Reading Ireland Month 2019: Book 1
So much better than The Gathering!
You may recall that I was critical of the “lit sex” in The Gathering. This criticism didn’t stem from prudishness, but because the absurdity of these scenes made me laugh and check out from the story. In The Green Road, a tighter narrative and more interesting characters kept me engaged even though a few lines made me laugh:
He wanted to put his tongue on the salt corner of Dan’s eye, where his eyelid trembled shut. (54)
[…] the unreliable little ribcage, with a pair of those flat little triangular breasts like flesh origami […] (65)
Getting a tongue in the eye sounds worse than the insult of folded-paper breasts, but “unreliable little ribcage” is horrific. What does “unreliable” mean here? Does it threaten to pop open? Do her ribs snap easily? Gross.
But about The Green Road…
This book is a portrait of a family that is crumbling, but might come back together. It’s told in two parts. The first half, “Leaving,” chronicles the lives of the Madigan children (Hanna, Dan, Constance, and Emmet) after they’ve left their mother’s home. Chapters are set years apart, revealing wider and wider fractures in the family. Each chapter of “Leaving” follows one of the Madigan children in a new setting, though the first, Hanna’s, takes place before anyone has left. Hanna is young enough that she can’t quite understand the family dynamics, but the reader can. When Dan says he’s joining the priesthood and their mother takes to bed (her “horizontal solution”), she breaks her silence to vent to Hanna:
“I thought I could do some cheese on toast,” said Hanna and her mother said, “I made him. I made him the way he is. And I don’t like the way he is. He is my son and I don’t like him, and he doesn’t like me either. And there’s no getting out of all that, because it’s a vicious circle and I have only myself here to blame.”
This all seemed, to Hanna, either true or beside the point. But instead of telling her mother this, she said the thing she was supposed to say:
“But you like me, Mammy.”
“I like you now,” said her mother. (34)
The individual chapters for Hanna’s siblings (Dan, Constance, and Emmet), are strong enough to function as independent shorts. Dan’s chapter, set in New York, 1991, stands out further because it’s the only one narrated by the Royal We instead of an omniscient narrator. I’ve got mixed feelings on this: stylistically, it doesn’t fit with the book. It sacrifices the story at hand for a wider view of the AIDS crisis via showy writing. BUT, the writing is singularly stirring and moving. When Dan eventually surfaces at a dinner party, he’s an after-thought in his own chapter. But by not focusing on Dan, this chapter is more affecting:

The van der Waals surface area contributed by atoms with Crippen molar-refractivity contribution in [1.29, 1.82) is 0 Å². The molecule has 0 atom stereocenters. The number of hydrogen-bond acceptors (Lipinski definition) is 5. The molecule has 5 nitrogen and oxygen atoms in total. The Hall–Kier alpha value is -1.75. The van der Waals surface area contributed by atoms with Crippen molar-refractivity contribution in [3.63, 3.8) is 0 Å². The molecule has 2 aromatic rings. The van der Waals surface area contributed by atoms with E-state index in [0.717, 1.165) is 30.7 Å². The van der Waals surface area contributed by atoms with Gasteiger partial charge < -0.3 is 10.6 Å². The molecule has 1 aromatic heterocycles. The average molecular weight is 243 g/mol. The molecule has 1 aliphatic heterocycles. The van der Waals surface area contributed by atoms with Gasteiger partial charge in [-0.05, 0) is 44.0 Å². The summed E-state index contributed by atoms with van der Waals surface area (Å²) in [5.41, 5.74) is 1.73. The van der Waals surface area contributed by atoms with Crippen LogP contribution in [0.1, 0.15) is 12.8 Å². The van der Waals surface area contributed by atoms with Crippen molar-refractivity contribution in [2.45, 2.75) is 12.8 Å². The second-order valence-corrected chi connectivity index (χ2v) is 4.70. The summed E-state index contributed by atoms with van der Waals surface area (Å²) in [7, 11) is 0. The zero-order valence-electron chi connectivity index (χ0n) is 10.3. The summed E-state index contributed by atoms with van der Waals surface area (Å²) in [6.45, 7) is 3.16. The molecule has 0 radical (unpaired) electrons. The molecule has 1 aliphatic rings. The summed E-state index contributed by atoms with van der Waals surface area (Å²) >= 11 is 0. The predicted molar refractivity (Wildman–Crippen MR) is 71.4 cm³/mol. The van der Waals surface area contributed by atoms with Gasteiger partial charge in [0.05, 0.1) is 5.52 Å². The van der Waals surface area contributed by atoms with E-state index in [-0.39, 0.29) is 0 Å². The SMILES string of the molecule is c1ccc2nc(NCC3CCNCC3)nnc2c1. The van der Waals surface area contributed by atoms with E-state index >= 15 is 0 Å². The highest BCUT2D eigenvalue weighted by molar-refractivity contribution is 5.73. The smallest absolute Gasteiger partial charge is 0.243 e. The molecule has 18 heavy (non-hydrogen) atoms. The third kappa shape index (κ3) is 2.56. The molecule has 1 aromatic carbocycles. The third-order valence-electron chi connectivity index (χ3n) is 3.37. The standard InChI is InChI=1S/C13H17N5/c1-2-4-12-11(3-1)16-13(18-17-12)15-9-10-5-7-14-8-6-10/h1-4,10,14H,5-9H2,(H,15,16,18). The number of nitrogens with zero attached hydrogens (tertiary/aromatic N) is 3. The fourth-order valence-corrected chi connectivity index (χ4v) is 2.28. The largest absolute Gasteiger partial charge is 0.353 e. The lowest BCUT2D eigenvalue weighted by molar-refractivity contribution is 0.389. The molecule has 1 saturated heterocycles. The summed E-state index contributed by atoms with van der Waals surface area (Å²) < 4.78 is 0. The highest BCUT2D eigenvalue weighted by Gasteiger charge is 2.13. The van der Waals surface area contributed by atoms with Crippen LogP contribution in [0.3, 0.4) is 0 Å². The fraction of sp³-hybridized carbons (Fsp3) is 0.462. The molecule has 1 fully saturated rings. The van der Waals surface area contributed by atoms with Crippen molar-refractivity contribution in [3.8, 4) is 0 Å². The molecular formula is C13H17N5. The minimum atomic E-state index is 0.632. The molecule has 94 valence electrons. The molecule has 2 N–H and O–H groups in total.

Of all the signs, the purple bruise of Kaposi’s was the one we hated most because there was no doubting it and, after the first mother snatches her child from the seat beside you on the subway, it gets hard to leave the house. Sex is also hard to find. Even a hug, when you are speckled by death, is a complicated thing. And the people who would sleep with you now—what kind of people are they? (37)
After catching up on the lives of the Madigan kids, the reader gets one chapter from Rosaleen’s (their mother’s) perspective. A lot has changed over the years, but she’s passive aggressive as ever:
They’d be sorry, to find her gone. They would be very sorry. These people, who spent their entire time leaving her. Not ringing, not writing. They told her nothing, spent their lives getting out of there. Get out and keep going! that was the cry. Don’t turn back! If you turn back you will see your mother turned into a pillar of salt.
Well two could play at that game. (272)
I really enjoy books about dysfunctional families. Is it too late to be a family therapist?
From a writing standpoint, this book far exceeds The Gathering. I’ve read some of The Forgotten Waltz and so far it also exceeds The Gathering. It’s always strange when a writer’s most awarded book seems to be their “worst.”
Overall: 4.7 (out of 5.0) Though it does feel very fractured and jumpy (the time skips don’t help), the writing is creative and beautiful. I wonder if I enjoyed it more than I might have if I hadn’t read and disliked The Gathering so intensely? Maybe I shouldn’t just recommend this book—I should recommend The Gathering, THEN this book.